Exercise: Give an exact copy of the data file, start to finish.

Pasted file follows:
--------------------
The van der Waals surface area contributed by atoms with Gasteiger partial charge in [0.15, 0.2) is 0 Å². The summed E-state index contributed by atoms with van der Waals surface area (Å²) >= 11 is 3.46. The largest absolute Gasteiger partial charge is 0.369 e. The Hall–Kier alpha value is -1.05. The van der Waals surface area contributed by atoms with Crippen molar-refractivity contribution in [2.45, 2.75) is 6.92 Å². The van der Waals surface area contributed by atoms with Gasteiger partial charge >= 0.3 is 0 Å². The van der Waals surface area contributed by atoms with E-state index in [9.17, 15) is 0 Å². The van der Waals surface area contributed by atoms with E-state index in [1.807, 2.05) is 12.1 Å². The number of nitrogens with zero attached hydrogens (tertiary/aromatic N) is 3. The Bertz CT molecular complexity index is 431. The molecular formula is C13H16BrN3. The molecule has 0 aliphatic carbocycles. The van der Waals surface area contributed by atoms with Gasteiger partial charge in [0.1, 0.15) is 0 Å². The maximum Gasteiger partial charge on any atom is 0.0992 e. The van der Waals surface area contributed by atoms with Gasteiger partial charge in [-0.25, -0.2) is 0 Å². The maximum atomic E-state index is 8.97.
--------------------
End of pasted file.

The van der Waals surface area contributed by atoms with Gasteiger partial charge in [0.15, 0.2) is 0 Å². The summed E-state index contributed by atoms with van der Waals surface area (Å²) >= 11 is 3.46. The largest absolute Gasteiger partial charge is 0.369 e. The Hall–Kier alpha value is -1.05. The van der Waals surface area contributed by atoms with Crippen molar-refractivity contribution in [2.45, 2.75) is 6.92 Å². The van der Waals surface area contributed by atoms with Gasteiger partial charge >= 0.3 is 0 Å². The van der Waals surface area contributed by atoms with E-state index in [9.17, 15) is 0 Å². The van der Waals surface area contributed by atoms with E-state index in [1.807, 2.05) is 12.1 Å². The number of nitrogens with zero attached hydrogens (tertiary/aromatic N) is 3. The Bertz CT molecular complexity index is 431. The molecular formula is C13H16BrN3. The molecule has 0 aliphatic carbocycles. The van der Waals surface area contributed by atoms with Gasteiger partial charge in [0.1, 0.15) is 0 Å². The maximum Gasteiger partial charge on any atom is 0.0992 e. The van der Waals surface area contributed by atoms with Gasteiger partial charge in [-0.25, -0.2) is 0 Å². The maximum atomic E-state index is 8.97.